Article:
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Wakefern Food Corporation Settles HIPAA Breach Case with NJ Attorney General for $235,000

Wakefern Food Corporation has agreed to pay $235,000 in civil financial penalties to resolve allegations of violations of federal and state laws related to a data breach involving the protected health information of 9,700 customers of two ShopRite supermarkets in Millville, New Jersey and Kingston, New York. In addition to the financial penalties, the settlement requires improvements to be made to data security practices.

Wakefern Food Corporation is the parent company of Union Lake Supermarket, LLC, which owns the ShopRite store in Millville and ShopRite Supermarkets, Inc., which owns the ShopRite store in Kingston, NY.

In 2016, Wakefern replaced electronic devices that were used to collect customer signatures and purchase information at the two locations. The old devices were disposed of in regular dumpsters without first destroying the devices or purging/clearing the stored data to ensure sensitive information could not be recovered. The devices contained the protected health information of 9,700 customers of the two stores including names, contact information, zip codes, driver’s license numbers, dates of birth, prescription numbers, prescription types, pickup and delivery dates.

After receiving reports about the improper disposal of ePHI, the New Jersey Division of Consumer Affairs launched an investigation and determined the disposal of the devices was in violation of the Health Insurance Portability and Accountability Act (HIPAA) Privacy Rule and there had been multiple violations of the state’s fraud act. Staff at the stores had also not been provided with appropriate training on the handling and disposal of sensitive information.

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“Pharmacies have a legal obligation to protect the privacy and security of the patient information they collect, and to properly dispose of that information when the time comes,” said New Jersey Attorney General Gurbir S. Grewal. “Those who compromise consumers’ private health information face serious consequences.”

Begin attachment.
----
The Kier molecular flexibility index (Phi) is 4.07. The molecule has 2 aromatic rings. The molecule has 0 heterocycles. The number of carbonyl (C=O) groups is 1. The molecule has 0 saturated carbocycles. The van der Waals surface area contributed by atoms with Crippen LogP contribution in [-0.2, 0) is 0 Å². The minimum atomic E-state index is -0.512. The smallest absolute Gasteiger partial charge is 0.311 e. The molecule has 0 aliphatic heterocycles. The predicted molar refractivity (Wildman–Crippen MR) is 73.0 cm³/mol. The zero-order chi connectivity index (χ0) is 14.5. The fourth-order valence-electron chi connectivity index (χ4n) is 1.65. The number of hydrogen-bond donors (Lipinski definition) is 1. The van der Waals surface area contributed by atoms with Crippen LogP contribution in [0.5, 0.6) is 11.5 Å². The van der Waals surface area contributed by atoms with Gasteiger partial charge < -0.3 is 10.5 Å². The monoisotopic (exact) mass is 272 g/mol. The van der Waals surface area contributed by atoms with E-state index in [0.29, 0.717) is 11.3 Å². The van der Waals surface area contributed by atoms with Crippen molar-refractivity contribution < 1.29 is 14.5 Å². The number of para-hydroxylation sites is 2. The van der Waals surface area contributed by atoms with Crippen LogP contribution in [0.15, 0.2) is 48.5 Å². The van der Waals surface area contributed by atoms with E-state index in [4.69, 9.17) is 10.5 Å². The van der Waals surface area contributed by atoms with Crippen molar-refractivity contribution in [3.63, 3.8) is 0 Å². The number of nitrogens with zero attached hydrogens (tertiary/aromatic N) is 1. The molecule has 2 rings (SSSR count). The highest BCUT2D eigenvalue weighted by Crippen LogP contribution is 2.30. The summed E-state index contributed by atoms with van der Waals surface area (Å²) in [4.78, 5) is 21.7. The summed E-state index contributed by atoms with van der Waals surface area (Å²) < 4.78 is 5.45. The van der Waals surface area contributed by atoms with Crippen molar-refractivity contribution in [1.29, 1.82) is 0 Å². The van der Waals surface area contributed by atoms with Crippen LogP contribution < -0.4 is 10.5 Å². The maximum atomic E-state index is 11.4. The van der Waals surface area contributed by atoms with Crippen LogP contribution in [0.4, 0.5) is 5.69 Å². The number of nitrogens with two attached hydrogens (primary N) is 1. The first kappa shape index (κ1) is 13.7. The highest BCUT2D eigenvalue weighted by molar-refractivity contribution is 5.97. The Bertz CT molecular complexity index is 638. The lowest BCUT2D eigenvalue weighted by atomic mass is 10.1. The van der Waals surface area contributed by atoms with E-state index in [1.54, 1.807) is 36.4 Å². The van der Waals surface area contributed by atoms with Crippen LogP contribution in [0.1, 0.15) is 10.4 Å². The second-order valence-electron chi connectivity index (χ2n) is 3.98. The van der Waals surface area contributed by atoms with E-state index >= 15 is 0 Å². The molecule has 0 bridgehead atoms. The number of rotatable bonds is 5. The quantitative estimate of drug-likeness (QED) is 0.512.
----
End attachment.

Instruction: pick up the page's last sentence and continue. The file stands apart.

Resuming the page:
Wakefern has agreed to pay $209,856.50 in civil penalties and $25,143.50 for reimbursement of attorneys’ fees and investigative costs and will implement protective measures to ensure future data branches are prevented. Those measures include appointing a chief privacy officer, executing a business associate agreement with ShopRite Supermarkets, Union Lake, and each of the members that operate pharmacies within the supermarkets, and ensuring appropriate measures are implemented to safeguard protected health information. Each of the ShopRite stores that has a pharmacy is required to appoint a HIPAA privacy officer and HIPAA security officer to oversee compliance and online training must be provided for those officers on their privacy and security roles.

“New Jersey consumers have a right to know that when they purchase a prescription medication at the neighborhood supermarket, their most private information will be fully protected under the law and not carelessly left to fall into the wrong hands,” said Paul R. Rodríguez, Acting Director of the Division of Consumer Affairs. “This settlement ensures that ShopRite supermarket pharmacies will be trained and monitored for HIPAA compliance to avoid future conduct that place consumers at risk for privacy invasion and identity theft.”

Author: Steve Alder is the editor-in-chief of HIPAA Journal. Steve is responsible for editorial policy regarding the topics covered on HIPAA Journal. He is a specialist on healthcare industry legal and regulatory affairs, and has several years of experience writing about HIPAA and other related legal topics. Steve has developed a deep understanding of regulatory issues surrounding the use of information technology in the healthcare industry and has written hundreds of articles on HIPAA-related topics.